Gerald Cumberland Set Down in Malice, New York 1919.

Notes
[1] Ernest Newman, actually William Roberts, (1868-1959) English musicologist and critic. He wrote extensively on Richard Wagner. Newman was critic at the Manchester Guardian (1905, the Birmingham Post (1906), the Observer (1919) and the Sunday Times (1920).
[2] Lord Howard de Walden (T.E. Scott-Ellis) was a British peer, landowner, writer and patron of the arts. He was also a motorboat racer who competed in the 1908 Summer Olympics. He was a patron to Josef Holbrooke and wrote the libretti for a number of his operas.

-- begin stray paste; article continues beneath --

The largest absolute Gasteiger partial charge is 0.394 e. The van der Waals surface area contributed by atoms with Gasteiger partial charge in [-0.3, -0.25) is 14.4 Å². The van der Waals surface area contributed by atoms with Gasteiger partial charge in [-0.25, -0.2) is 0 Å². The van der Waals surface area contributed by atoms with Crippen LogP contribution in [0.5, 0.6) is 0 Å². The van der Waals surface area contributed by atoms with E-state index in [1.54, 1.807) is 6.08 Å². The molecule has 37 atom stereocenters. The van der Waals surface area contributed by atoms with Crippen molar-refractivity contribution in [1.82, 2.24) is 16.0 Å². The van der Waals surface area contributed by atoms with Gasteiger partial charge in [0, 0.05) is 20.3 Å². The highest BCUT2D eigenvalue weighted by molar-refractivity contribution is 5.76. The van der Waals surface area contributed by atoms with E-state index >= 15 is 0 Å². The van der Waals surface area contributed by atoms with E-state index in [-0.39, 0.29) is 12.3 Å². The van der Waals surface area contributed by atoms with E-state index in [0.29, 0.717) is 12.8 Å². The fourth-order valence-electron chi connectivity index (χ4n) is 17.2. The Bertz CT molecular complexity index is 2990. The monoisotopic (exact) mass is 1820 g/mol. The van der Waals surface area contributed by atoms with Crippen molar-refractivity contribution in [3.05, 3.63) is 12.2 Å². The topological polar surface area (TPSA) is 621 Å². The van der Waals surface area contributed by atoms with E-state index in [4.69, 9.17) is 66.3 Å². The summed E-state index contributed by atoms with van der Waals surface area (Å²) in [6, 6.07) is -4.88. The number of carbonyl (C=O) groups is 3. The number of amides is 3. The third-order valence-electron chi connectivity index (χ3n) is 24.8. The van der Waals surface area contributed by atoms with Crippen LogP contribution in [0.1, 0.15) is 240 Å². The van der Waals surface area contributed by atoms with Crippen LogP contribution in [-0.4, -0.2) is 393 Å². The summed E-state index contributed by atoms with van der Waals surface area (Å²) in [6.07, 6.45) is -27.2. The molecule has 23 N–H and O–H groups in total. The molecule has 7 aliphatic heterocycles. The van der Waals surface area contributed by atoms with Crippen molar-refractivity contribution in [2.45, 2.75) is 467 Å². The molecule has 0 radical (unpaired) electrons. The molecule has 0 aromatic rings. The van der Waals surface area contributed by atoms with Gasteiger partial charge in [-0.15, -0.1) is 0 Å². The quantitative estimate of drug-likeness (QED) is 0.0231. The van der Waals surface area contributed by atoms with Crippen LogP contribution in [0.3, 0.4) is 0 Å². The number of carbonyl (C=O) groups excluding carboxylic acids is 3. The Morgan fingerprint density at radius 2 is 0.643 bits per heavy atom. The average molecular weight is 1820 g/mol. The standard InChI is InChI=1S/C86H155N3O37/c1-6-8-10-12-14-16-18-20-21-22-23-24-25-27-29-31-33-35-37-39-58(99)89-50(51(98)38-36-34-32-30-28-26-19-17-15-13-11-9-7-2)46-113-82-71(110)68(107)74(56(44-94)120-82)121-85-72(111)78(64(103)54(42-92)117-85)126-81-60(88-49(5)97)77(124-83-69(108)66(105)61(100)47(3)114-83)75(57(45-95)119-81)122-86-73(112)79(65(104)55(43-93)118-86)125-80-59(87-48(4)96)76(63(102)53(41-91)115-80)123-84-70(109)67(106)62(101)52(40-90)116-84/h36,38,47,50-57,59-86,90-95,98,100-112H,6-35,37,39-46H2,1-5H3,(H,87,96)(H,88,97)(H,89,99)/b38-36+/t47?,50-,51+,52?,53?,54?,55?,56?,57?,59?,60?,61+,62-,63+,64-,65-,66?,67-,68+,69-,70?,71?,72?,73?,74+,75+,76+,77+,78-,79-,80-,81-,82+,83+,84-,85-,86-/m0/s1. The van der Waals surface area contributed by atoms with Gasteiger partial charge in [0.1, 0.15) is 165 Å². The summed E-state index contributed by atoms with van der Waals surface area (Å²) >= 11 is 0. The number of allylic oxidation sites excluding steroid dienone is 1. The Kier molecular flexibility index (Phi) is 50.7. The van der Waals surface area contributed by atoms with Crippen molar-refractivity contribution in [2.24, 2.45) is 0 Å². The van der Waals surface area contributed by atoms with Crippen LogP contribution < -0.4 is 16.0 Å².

2 comments:

Demetrius said...

Cumberland was almost parallel with Leslie Stuart (born Thomas Augustine Barrett) who 150th Birth Anniversary is this year. See Wikipedia and The Oxford DNB. Of Irish family origin he became a major figure in the West End and Broadway, albeit in operatta and light music. Yet today he is just about totally ignored today. He might be off you wavelength but might deserve some mention.

John France said...